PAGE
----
In Liu’s study, gender and sexuality are not the only relations that have been subsumed under global capitalism. Readings that focus on gender and sexuality also bring to the fore other issues that have been obscured by mechanisms of capitalist accumulation. Asia the Invincible (東方不敗) is a minor character that first appeared in Jin Yong’s 金庸 (Louis Cha Leung-yung) martial arts serial novel, The Smiling, Proud Wanderer (笑傲江湖), in the late 1960s. Asia the Invincible was intended by the author to allegorically “demonize” Mao Zedong, “employing a homophobic/transphobic perspective to depict how Asia becomes a psychologically damaged and sexually aberrant (bunan bunü [不男不女]) monstrosity, the price he pays for his political ambition” (119). Ching Siu-tung 程小東 and Tsui Hark’s 徐克 1992 film adaptation, Swordsman II (笑傲江湖之東方不敗), however, turned this character into a proud and powerfully agentive “self-affirming transgender woman” who became a Sinosphere “transgender icon” (119); Asia the Invincible’s gender and sexual identity subsequently became a hotly debated issue among queer scholars and LGBTQ activists in Hong Kong and beyond. In chapter 4, Liu illustrates how such debates about gender or sexuality can conceal the history of the Cold War, which was a key component of how capitalism produced geopolitical divisions and value differentiation of labor. In this chapter, Liu makes a major intervention in the conceptualization and historiography of the Cold War. Conventional narratives of the history are blatantly western-centric, beginning with the conclusion of World War II and ending with the collapse of the Soviet Union. In East Asia, Liu avers, the Cold War has never ended. Moreover, the Cold War has transformed into a structure of feeling that is embedded in East Asian consciousness. Tracing the evolution of what the character Asia the Invincible signifies reveals precisely how the Cold War was subsumed by the representational politics of gender and sexuality.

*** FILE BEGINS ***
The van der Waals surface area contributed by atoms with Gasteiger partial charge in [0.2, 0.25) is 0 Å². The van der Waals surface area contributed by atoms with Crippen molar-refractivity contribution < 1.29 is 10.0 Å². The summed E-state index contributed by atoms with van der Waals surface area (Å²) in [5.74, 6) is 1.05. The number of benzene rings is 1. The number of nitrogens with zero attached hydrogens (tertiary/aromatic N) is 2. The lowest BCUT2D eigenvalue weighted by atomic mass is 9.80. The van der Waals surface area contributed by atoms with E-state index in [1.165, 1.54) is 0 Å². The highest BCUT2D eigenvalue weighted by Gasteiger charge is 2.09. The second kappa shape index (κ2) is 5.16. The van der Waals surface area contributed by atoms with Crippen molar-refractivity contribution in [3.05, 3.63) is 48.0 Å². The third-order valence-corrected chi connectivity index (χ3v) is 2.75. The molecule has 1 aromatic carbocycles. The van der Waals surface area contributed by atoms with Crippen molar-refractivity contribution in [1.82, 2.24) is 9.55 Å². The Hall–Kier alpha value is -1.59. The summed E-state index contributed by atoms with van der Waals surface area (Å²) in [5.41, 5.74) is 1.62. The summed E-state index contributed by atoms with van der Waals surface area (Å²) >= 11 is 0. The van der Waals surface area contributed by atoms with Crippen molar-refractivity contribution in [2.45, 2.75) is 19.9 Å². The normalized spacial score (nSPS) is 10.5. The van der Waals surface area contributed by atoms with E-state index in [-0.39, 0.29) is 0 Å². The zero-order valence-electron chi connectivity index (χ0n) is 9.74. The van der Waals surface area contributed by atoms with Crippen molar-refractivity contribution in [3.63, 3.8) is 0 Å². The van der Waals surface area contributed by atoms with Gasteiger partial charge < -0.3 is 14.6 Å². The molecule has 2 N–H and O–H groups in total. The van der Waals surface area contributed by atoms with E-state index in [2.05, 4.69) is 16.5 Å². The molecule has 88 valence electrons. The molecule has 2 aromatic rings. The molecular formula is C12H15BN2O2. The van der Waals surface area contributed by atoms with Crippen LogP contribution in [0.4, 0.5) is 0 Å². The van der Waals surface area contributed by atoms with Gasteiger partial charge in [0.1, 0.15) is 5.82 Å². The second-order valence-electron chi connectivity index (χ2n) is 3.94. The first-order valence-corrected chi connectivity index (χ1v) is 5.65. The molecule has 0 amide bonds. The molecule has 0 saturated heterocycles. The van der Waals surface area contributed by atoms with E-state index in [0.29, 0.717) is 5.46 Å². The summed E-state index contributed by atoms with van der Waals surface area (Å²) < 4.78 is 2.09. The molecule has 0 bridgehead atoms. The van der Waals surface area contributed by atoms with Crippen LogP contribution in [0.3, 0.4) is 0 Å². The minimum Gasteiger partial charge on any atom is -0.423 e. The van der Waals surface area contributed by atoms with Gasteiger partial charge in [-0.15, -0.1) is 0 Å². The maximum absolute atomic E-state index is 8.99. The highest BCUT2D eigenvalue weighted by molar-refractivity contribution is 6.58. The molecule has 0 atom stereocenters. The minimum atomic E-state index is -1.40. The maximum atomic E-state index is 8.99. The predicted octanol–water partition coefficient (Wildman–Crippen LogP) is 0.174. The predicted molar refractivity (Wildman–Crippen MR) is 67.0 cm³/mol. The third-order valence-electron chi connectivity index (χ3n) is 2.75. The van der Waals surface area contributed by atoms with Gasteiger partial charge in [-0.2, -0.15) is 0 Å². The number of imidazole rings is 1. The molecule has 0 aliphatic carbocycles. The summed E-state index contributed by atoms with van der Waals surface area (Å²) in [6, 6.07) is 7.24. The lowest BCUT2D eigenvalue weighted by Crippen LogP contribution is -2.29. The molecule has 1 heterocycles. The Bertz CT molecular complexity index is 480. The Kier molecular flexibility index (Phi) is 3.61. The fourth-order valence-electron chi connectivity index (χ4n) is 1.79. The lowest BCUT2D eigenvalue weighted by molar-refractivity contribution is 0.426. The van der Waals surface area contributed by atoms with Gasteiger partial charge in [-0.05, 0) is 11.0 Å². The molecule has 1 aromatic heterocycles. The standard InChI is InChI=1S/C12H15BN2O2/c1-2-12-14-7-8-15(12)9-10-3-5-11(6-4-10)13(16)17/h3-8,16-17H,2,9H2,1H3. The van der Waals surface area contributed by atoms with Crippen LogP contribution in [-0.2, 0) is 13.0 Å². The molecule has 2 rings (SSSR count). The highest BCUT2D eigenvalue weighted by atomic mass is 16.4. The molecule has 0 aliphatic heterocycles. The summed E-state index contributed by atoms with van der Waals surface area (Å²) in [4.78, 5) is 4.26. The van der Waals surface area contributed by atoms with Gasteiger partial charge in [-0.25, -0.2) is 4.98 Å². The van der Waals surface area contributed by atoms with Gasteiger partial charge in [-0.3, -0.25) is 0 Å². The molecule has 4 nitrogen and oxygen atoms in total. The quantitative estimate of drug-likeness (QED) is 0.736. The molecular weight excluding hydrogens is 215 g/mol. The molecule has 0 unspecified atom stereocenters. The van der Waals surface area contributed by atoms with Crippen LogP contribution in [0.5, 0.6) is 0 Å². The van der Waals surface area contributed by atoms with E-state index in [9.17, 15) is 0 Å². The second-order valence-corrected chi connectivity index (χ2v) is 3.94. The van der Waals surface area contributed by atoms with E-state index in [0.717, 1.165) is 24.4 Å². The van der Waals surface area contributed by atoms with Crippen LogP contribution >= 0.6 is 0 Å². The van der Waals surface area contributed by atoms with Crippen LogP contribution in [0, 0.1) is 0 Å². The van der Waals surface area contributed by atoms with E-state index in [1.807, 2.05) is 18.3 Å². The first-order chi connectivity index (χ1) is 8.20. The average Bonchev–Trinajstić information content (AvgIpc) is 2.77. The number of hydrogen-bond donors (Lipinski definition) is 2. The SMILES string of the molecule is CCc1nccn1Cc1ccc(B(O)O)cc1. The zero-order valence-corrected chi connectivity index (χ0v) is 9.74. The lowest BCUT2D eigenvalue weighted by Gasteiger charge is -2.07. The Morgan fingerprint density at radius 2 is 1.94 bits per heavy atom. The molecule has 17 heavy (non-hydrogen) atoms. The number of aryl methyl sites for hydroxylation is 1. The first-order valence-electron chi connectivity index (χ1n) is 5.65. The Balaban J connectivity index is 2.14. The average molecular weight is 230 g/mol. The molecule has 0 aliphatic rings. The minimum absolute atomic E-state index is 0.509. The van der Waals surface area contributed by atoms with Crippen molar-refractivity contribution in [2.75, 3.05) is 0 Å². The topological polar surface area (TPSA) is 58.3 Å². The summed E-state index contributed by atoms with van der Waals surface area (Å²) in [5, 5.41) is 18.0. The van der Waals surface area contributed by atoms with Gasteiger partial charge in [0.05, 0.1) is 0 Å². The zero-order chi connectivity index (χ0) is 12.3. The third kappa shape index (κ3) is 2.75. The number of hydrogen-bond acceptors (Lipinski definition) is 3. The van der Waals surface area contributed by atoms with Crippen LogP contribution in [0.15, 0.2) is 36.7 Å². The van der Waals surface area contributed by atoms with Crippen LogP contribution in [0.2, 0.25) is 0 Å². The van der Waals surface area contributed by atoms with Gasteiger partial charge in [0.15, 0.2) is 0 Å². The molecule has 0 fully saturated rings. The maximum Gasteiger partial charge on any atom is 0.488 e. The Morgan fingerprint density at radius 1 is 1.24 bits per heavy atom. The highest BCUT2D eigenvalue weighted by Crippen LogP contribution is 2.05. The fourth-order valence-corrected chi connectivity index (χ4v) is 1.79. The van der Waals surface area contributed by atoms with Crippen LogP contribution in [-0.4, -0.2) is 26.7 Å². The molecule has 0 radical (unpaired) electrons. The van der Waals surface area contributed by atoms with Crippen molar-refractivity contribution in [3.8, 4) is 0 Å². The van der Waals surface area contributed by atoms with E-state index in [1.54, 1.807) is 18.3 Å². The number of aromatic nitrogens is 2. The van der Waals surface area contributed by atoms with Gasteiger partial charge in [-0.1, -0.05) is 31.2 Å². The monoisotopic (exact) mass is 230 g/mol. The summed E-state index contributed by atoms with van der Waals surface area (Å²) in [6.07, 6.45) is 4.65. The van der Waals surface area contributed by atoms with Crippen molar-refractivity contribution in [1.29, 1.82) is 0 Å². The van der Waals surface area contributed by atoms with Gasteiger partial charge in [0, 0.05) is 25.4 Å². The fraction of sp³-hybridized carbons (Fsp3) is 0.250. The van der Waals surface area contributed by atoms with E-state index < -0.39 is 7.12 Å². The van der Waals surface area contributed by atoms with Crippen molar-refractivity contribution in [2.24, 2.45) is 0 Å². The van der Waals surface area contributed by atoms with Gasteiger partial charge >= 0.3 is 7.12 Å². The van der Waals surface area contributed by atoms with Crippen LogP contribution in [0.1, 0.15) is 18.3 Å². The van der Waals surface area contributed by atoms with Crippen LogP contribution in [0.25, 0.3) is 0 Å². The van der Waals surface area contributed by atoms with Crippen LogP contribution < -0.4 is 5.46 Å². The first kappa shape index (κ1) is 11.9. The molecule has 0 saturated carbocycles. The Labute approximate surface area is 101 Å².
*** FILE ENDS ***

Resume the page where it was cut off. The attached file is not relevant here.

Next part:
Gender and sexuality do not always appear at the same time. In chapter 5, Liu discloses another mystery: why sexuality is erased from the discourse of gender in contemporary China. Since the beginning of the era of “Reform and Opening Up” (改革開放), and bolstered by the 1995 United Nations Fourth World Conference on Women in Beijing, feminists in China and elsewhere have actively engaged in the discussion of gender, reevaluating Mao-era policies on women and weighing the usefulness of the western concept. In the course of this process, “gender” became a synonym for “women,” and gender studies was reduced to the evaluation of women’s progress in modern China. In the context of contemporary China, women’s progress means women’s contribution to China’s recent capitalist development. As Liu explains, this did not happen because of a mistranslation. Rather, the erasing of sexuality, and therefore the queer potential of the concept of gender, is an effect of the long history of modern China. Gender has to be understood in relation to the history of China’s search for an alternative path of development and leadership of the third world. This history, in other words, is a history of China’s position in the capitalist world during the age of the Beijing Consensus.
Petrus Liu’s The Specter of Materialism is intellectually courageous and theoretically sophisticated, advancing both queer theory and Marxist thought. This review has only scratched the surface of this paradigm-shifting work. Scholars of queer theory, gender and sexuality studies, Marxism, and China Studies will all find this book indispensable for their fields.
Cleveland State University
 Liu, Petrus. “Why Does Queer Theory Need China?” positions: east asia cultures critique 18, no. 2 (Fall 2010): 291-320.